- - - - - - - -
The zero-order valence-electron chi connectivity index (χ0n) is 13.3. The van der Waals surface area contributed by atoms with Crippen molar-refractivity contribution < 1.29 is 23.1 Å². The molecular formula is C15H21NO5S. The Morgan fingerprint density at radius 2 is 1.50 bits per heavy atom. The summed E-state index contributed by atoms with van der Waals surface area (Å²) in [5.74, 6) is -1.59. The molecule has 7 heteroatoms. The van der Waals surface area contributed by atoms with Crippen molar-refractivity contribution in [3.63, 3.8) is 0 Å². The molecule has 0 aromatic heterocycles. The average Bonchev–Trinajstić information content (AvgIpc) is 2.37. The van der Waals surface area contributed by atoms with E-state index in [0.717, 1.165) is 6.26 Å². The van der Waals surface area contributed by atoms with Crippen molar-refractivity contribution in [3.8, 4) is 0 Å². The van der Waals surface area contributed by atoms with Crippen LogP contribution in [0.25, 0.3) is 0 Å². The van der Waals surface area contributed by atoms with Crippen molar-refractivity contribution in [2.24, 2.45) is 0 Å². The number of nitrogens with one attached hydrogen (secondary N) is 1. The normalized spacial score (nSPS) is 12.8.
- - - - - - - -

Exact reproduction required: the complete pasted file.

The zero-order valence-electron chi connectivity index (χ0n) is 13.3. The van der Waals surface area contributed by atoms with Crippen molar-refractivity contribution < 1.29 is 23.1 Å². The molecular formula is C15H21NO5S. The Morgan fingerprint density at radius 2 is 1.50 bits per heavy atom. The summed E-state index contributed by atoms with van der Waals surface area (Å²) in [5.74, 6) is -1.59. The molecule has 7 heteroatoms. The van der Waals surface area contributed by atoms with Crippen molar-refractivity contribution in [3.63, 3.8) is 0 Å². The molecule has 0 aromatic heterocycles. The average Bonchev–Trinajstić information content (AvgIpc) is 2.37. The van der Waals surface area contributed by atoms with E-state index in [0.717, 1.165) is 6.26 Å². The van der Waals surface area contributed by atoms with Crippen molar-refractivity contribution in [3.8, 4) is 0 Å². The van der Waals surface area contributed by atoms with Crippen LogP contribution in [0.25, 0.3) is 0 Å². The van der Waals surface area contributed by atoms with Crippen molar-refractivity contribution in [2.24, 2.45) is 0 Å². The number of nitrogens with one attached hydrogen (secondary N) is 1. The normalized spacial score (nSPS) is 12.8.